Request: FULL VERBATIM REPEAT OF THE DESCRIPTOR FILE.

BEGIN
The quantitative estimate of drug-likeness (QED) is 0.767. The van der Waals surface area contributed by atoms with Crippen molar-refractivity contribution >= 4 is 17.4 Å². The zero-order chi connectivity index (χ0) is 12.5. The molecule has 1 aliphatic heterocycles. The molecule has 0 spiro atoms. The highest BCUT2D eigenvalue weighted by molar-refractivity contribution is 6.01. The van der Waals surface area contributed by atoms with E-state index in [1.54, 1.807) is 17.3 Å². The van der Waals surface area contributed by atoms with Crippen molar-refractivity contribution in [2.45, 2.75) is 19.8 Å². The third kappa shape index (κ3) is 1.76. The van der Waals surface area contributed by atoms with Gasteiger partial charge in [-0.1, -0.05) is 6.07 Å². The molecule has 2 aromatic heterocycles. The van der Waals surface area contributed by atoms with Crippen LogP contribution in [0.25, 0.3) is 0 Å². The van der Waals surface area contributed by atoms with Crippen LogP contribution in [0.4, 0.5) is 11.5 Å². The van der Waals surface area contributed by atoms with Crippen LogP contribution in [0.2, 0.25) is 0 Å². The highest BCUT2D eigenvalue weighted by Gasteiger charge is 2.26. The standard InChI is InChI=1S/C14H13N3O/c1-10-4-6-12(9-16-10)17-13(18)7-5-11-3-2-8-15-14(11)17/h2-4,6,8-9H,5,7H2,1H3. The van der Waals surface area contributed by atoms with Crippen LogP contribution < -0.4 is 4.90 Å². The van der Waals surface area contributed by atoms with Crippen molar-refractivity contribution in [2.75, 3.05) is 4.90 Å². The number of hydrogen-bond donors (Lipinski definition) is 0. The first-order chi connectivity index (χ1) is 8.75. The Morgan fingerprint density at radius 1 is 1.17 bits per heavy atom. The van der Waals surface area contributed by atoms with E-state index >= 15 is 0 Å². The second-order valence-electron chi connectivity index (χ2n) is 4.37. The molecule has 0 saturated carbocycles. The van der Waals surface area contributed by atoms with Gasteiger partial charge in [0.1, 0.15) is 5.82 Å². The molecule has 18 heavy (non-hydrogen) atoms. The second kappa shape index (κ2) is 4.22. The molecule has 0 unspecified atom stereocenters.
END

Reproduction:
The quantitative estimate of drug-likeness (QED) is 0.767. The van der Waals surface area contributed by atoms with Crippen molar-refractivity contribution >= 4 is 17.4 Å². The zero-order chi connectivity index (χ0) is 12.5. The molecule has 1 aliphatic heterocycles. The molecule has 0 spiro atoms. The highest BCUT2D eigenvalue weighted by molar-refractivity contribution is 6.01. The van der Waals surface area contributed by atoms with E-state index in [1.54, 1.807) is 17.3 Å². The van der Waals surface area contributed by atoms with Crippen molar-refractivity contribution in [2.45, 2.75) is 19.8 Å². The third kappa shape index (κ3) is 1.76. The van der Waals surface area contributed by atoms with Gasteiger partial charge in [-0.1, -0.05) is 6.07 Å². The molecule has 2 aromatic heterocycles. The van der Waals surface area contributed by atoms with Crippen LogP contribution in [0.25, 0.3) is 0 Å². The van der Waals surface area contributed by atoms with Crippen LogP contribution in [0.4, 0.5) is 11.5 Å². The van der Waals surface area contributed by atoms with Crippen LogP contribution in [0.2, 0.25) is 0 Å². The highest BCUT2D eigenvalue weighted by Gasteiger charge is 2.26. The standard InChI is InChI=1S/C14H13N3O/c1-10-4-6-12(9-16-10)17-13(18)7-5-11-3-2-8-15-14(11)17/h2-4,6,8-9H,5,7H2,1H3. The van der Waals surface area contributed by atoms with Crippen LogP contribution < -0.4 is 4.90 Å². The van der Waals surface area contributed by atoms with Crippen molar-refractivity contribution in [2.75, 3.05) is 4.90 Å². The number of hydrogen-bond donors (Lipinski definition) is 0. The first-order chi connectivity index (χ1) is 8.75. The Morgan fingerprint density at radius 1 is 1.17 bits per heavy atom. The van der Waals surface area contributed by atoms with E-state index >= 15 is 0 Å². The second-order valence-electron chi connectivity index (χ2n) is 4.37. The molecule has 0 saturated carbocycles. The van der Waals surface area contributed by atoms with Gasteiger partial charge in [0.1, 0.15) is 5.82 Å². The molecule has 18 heavy (non-hydrogen) atoms. The second kappa shape index (κ2) is 4.22. The molecule has 0 unspecified atom stereocenters.